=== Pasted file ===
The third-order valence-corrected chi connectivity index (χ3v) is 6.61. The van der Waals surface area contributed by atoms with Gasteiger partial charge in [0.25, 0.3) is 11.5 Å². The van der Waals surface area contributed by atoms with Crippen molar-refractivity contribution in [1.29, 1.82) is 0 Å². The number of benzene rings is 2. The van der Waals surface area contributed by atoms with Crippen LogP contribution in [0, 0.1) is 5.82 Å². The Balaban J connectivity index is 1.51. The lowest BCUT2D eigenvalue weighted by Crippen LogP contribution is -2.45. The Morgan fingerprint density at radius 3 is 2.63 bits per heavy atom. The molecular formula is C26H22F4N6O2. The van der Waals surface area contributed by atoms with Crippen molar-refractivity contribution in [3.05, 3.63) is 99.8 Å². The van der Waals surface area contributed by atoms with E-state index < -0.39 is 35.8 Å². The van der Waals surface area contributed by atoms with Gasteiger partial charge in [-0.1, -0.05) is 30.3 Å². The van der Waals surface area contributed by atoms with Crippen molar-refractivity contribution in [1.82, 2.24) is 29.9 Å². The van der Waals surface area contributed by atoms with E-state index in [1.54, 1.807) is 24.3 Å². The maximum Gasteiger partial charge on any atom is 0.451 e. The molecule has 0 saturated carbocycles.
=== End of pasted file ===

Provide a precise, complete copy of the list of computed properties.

The third-order valence-corrected chi connectivity index (χ3v) is 6.61. The van der Waals surface area contributed by atoms with Gasteiger partial charge in [0.25, 0.3) is 11.5 Å². The van der Waals surface area contributed by atoms with Crippen molar-refractivity contribution in [1.29, 1.82) is 0 Å². The number of benzene rings is 2. The van der Waals surface area contributed by atoms with Crippen LogP contribution in [0, 0.1) is 5.82 Å². The Balaban J connectivity index is 1.51. The lowest BCUT2D eigenvalue weighted by Crippen LogP contribution is -2.45. The Morgan fingerprint density at radius 3 is 2.63 bits per heavy atom. The molecular formula is C26H22F4N6O2. The van der Waals surface area contributed by atoms with Crippen molar-refractivity contribution in [3.05, 3.63) is 99.8 Å². The van der Waals surface area contributed by atoms with E-state index < -0.39 is 35.8 Å². The van der Waals surface area contributed by atoms with Gasteiger partial charge in [-0.1, -0.05) is 30.3 Å². The van der Waals surface area contributed by atoms with Crippen molar-refractivity contribution in [1.82, 2.24) is 29.9 Å². The van der Waals surface area contributed by atoms with E-state index in [1.54, 1.807) is 24.3 Å². The maximum Gasteiger partial charge on any atom is 0.451 e. The molecule has 0 saturated carbocycles.